I am trying to hard boil my eggs so the yolk isn't mushy at all, and the yolk doesn't contain a greenish cast around the outside (which I think means they are overdone).

I am doing this in an "insta pot" style device, on a trivet above the water (the eggs aren't submersed).

Some of my eggs crack and leak, which is unappealing to the children (and for better or worse, that's a consideration).
Generally I lose 2 or 3 out of the dozen.

Any advice on how to stop the explosion?
* Am I releasing the pressure off too fast?
(I have tried doing it in short bursts instead of all at once with no noticeable difference)
* Is this caused by them starting too cold?
(generally they come straight from the refrigerator)
* Is it that I'm using large eggs instead of extra large?

All advice appreciated - sorry it is such a simple question for a site where I sometimes don't recognize the terms being used.

  • Welcome! Don’t worry, we welcome users on all knowledge levels and sometimes seemingly trivial questions are amongst the most challenging.
    – Stephie
    Commented Jan 31, 2020 at 22:32
  • Are you cooking your eggs in water (submerged) or steam (e.g. on a trivet over the water)? Could you edit your post with a few details about your current process and maybe what kind of pot you are actually using?
    – Stephie
    Commented Feb 1, 2020 at 6:11
  • Had some success yesterday after experimentation. In case I forget to come back my answer was four cups of water instead of one to slow down the first phase (with one cup it was like... 5.5 minutes which is too fast) Commented Feb 3, 2020 at 13:35

2 Answers 2


mise en place

I use eggs right out of the refrigerator, large or extra-large (today's were AA Large, average 57 grams). I have also used room temperature eggs, and the difference was tiny. We can tweak for those variables.

The rack keeps the eggs at least a couple of centimeters above the water. This one has another tier so I can do up to a dozen eggs (actually fourteen) at a time. You can certainly jerry-rig something if you don’t have a rack. Keep the eggs vertical if you want them to be pretty.

Add 1 measured liter of cold water to the pan, put the rack in the pan, place the cold eggs on the rack, and set the cooker for 5 minutes at high pressure.

High pressure on the Instant Pot reaches 11.6 PSI. That’s lower than a standard pressure cooker (they run 15 psi), but it should be about the same as yours if it’s a similar type.

Now, this part's important regarding cracking: Time how long it takes your machine to warm up and start the clock. The warm-up should take at least about 8 minutes give or take a minute. You might even want to do this as a dry run with just the liter of water and tweak from there. If it takes significantly more or less time to heat up, that will affect your final result. So add more or less water as appropriate. You can also use warm or hot water, or add ice cubes to cold water to get that 8-minute warm-up time. If your cooker got to pressure significantly faster than that, that could totally have caused your cracking (see GdD’s answer).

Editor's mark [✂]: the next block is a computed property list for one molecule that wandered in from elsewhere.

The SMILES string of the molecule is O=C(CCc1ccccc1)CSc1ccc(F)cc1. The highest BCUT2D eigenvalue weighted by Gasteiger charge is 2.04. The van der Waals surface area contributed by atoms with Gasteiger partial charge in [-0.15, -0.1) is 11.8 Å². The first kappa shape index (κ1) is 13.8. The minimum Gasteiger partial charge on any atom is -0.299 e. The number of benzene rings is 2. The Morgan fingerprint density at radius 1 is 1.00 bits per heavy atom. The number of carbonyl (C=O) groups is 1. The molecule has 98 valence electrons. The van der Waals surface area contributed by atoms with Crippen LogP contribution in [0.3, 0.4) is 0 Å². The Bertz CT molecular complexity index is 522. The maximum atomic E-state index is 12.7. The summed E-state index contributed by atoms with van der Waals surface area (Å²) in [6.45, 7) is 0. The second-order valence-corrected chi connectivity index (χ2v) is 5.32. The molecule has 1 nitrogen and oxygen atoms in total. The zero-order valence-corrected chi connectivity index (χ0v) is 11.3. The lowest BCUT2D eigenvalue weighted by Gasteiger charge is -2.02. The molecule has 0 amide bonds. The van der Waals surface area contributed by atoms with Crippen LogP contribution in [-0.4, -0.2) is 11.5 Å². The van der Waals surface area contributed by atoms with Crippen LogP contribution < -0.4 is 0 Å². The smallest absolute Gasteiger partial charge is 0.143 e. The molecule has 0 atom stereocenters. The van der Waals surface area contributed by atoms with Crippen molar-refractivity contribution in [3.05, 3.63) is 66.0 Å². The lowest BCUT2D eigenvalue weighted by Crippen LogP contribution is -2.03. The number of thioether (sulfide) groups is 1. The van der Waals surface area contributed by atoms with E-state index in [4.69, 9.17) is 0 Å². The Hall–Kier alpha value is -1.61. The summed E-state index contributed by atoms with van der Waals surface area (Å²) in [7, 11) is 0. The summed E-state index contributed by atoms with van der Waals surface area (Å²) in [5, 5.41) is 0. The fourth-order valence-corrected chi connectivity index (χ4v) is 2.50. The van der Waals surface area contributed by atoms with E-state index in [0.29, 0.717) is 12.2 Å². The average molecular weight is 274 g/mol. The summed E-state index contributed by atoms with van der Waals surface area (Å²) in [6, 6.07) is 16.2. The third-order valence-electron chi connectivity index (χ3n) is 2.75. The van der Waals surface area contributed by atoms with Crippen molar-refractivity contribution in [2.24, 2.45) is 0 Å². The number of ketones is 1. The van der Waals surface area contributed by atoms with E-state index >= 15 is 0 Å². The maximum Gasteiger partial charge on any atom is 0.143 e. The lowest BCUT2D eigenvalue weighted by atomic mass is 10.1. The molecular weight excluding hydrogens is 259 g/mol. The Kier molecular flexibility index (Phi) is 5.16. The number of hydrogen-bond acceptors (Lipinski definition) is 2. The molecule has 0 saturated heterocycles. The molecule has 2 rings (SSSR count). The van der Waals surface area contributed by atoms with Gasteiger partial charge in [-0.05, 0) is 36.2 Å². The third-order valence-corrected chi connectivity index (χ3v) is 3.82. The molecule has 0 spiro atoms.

Once it heats up, it’ll cook for five minutes.

After it cooks for 5 minutes (the Instant Pot beeps), let it sit without venting for five minutes. Time it carefully. That’s called a five-minute natural release.

While it’s doing its 5-minute natural release, prepare ice water for plunging the hot eggs. I use a pan with a lid for that. I’ll show you why in a moment.

Once the 5-minute natural release is over, vent the pot (if necessary to open) and immediately plunge the eggs into the ice water.

Let the eggs sit in the ice water for 5 minutes. If you use a pan with a lid, now pour the water out and shake the eggs with each other and the ice. Peel. THIS is my favorite part of pressure-cooking eggs. Check this out, they just slip out of their shells.

slipping out of peel animated

And voilà!

perfect egg

Now, if you follow those instructions and they’re a bit overcooked or undercooked, adjust the natural release time. That you can control to the second. The 5-5-5 time routine has worked perfectly for me with cold, large eggs. If your eggs are extra-large, maybe add a minute to the natural release. If you start with room temperature eggs, subtract 30 seconds or so.

To illustrate how that works, check this out:

overcooked egg

I forgot that egg after it cooked, and it stayed in the unopened cooker 26 minutes after the pressure cycle was done. See how dramatically overcooked it is? The natural release time gives you control.

This last egg went straight to venting/ice water (no natural release) after 4 minutes on high pressure, then opening the pot and plunging the eggs as quickly as possible:

soft boiled

I had never actually done that until tonight. That was yummy! An easily peelable, creamy, very soft-boiled egg.


Generally eggs crack when you boil them because they heat up too fast, if you pour boiling water on whole eggs and then cook them you'll get a similar result. When I hard boil eggs I start them from cold water, this reduces cracking drastically.

I suspect your instant pot is getting too hot, too fast. If your instant pot style device (IPSD - the world needs more acronyms) has a power setting try the lowest you can. You could also try heating your eggs up in hot tap water for a minute or two before putting them in the instant pot so they don't get shocked. If that doesn't work I'm thinking your particular instant pot isn't ideal for eggs.


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